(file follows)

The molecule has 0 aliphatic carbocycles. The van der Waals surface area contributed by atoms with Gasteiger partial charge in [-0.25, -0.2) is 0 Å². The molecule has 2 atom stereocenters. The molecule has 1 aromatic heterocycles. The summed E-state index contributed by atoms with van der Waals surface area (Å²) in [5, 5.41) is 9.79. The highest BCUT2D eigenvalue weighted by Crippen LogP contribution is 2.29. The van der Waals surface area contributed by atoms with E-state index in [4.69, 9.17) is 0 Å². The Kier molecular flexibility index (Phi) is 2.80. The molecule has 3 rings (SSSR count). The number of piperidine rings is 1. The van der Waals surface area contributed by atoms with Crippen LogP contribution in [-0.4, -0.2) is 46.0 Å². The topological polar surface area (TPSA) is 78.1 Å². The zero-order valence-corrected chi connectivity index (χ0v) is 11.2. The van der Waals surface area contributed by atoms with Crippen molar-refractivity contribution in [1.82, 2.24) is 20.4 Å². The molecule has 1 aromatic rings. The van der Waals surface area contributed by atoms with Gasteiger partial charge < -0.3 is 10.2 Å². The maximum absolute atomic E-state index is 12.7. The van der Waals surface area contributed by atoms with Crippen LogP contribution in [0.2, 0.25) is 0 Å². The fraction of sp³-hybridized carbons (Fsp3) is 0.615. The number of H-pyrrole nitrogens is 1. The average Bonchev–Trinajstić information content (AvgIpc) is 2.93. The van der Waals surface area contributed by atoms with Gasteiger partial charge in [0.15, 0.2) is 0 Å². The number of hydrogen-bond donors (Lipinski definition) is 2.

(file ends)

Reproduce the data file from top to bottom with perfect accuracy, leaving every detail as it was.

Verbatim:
The molecule has 0 aliphatic carbocycles. The van der Waals surface area contributed by atoms with Gasteiger partial charge in [-0.25, -0.2) is 0 Å². The molecule has 2 atom stereocenters. The molecule has 1 aromatic heterocycles. The summed E-state index contributed by atoms with van der Waals surface area (Å²) in [5, 5.41) is 9.79. The highest BCUT2D eigenvalue weighted by Crippen LogP contribution is 2.29. The van der Waals surface area contributed by atoms with E-state index in [4.69, 9.17) is 0 Å². The Kier molecular flexibility index (Phi) is 2.80. The molecule has 3 rings (SSSR count). The number of piperidine rings is 1. The van der Waals surface area contributed by atoms with Crippen LogP contribution in [-0.4, -0.2) is 46.0 Å². The topological polar surface area (TPSA) is 78.1 Å². The zero-order valence-corrected chi connectivity index (χ0v) is 11.2. The van der Waals surface area contributed by atoms with Crippen molar-refractivity contribution in [1.82, 2.24) is 20.4 Å². The molecule has 1 aromatic rings. The van der Waals surface area contributed by atoms with Gasteiger partial charge < -0.3 is 10.2 Å². The maximum absolute atomic E-state index is 12.7. The van der Waals surface area contributed by atoms with Crippen LogP contribution in [0.2, 0.25) is 0 Å². The fraction of sp³-hybridized carbons (Fsp3) is 0.615. The number of H-pyrrole nitrogens is 1. The average Bonchev–Trinajstić information content (AvgIpc) is 2.93. The van der Waals surface area contributed by atoms with Gasteiger partial charge in [0.15, 0.2) is 0 Å². The number of hydrogen-bond donors (Lipinski definition) is 2.